Nixon’s challenge was later cited by both Vice Presidents Humphrey (1967) and Rockefeller (1975) and became the basis by which Senate Majority Leaders Harry Reid and Mitch McConnell carved holes into the filibuster (for approving cabinet officers, federal judges and Supreme Court justices) with simple majority votes in 2013 and 2017.
Challenging the filibuster on a constitutional basis not a new or unique idea, although it’s gotten far too little coverage in the press (probably because most Americans don’t even understand what the filibuster is). I last ranted here about it in March of this year including a dive into its racist history, as well as in January.
The Brennan Center for Justice did a deep dive into this topic a full year ago and came to the same conclusion: the filibuster is a relic and almost certainly violates the spirit, if not the text, of the Constitution. As they noted, “[T]he filibuster continues to undermine a real democracy.”
Constitutional law professors Erwin Chemerinsky and Burt Neuborne similarly proposed in a LA Times op-ed in March of this year that Harris expand on the example of Nixon and simply declare the filibuster unconstitutional, forcing the Senate to deal with the issue on a constitutional rather than a purely political basis.
The fear cited by Democrats for eliminating or substantially changing the filibuster is that the Senate may end up in Republican hands and then they’d have a hard time blocking legislation to which they object.
But isn’t majority rule the essence of democracy?
Instead, since the 1960s, the filibuster has become the favorite anti-democratic tool of well-funded special interests like the American Petroleum Institute, the US Chamber of Commerce, and Big Banking to prevent any sort of meaningful action on climate change, labor rights and consumer protections (among other things).
For example, after the brutal 2012 slaughter of 20 first-graders and 6 adults at Sandy Hook, Senators Joe Manchin (D-WV) and Pat Toomey (R-PA) put together a modest bill to increase the use of background checks to purchase weapons.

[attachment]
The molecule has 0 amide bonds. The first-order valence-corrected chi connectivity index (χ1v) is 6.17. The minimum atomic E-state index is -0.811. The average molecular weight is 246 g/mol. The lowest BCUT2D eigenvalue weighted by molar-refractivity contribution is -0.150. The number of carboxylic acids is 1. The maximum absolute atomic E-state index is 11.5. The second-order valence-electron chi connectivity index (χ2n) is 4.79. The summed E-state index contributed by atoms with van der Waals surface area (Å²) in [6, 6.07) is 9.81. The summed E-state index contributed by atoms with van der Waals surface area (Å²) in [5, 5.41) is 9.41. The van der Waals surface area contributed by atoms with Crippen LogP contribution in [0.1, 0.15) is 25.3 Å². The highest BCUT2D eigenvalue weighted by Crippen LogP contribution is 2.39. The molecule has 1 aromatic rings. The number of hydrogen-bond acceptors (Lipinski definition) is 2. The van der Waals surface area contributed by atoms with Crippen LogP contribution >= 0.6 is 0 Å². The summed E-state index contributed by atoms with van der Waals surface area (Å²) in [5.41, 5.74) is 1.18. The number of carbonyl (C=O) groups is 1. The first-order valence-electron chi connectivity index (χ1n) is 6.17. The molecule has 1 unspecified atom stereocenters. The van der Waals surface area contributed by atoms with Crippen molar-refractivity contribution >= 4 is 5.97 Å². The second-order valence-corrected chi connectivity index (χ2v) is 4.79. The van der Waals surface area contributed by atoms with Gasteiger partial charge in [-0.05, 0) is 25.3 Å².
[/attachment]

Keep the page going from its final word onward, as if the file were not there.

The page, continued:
Fully 55 senators supported the legislation, as did 80–90% of the American public, but Republicans beholden to the gun industry launched a filibuster, killing the legislation by requiring 60 votes for passage.
Given the demographic and political changes in America today — including the substantial shift in the Overton Window defining what’s politically normal or acceptable to discuss in the media (who could have imagined five years ago that Bernie Sanders would be driving the mainstream of the Democratic Party?) — ending Republican obstruction and doing the people’s business that’s overwhelmingly supported in poll after poll is essential to preserve Americans’ faith in our system.
In large part because of the filibuster that faith has collapsed in the past few decades; it’s one of the bigger factors that led to Trump, charging that “the system is rigged,” winning the White House in 2016. We have to restore faith in American democracy, or he or someone like him will be back in power in 3 years.
Democrats must stop being afraid of their own shadow (Carl Jung pun intended) and get things done for the American people.
The disaster of Democrats being, once again, seen as hapless and impotent will do far more to advance the Republicans’ antidemocratic crusade (by causing Democrats to lose elections in 2022 and 2024) than any rule in the US Senate.
And wouldn’t it be extraordinary to have our first African American and female Vice President puncture the weapon used by mostly-male white supremacists to fight civil rights in the US Senate for over 200 years?
Blow up, or at least substantially modify, this unconstitutional filibuster now!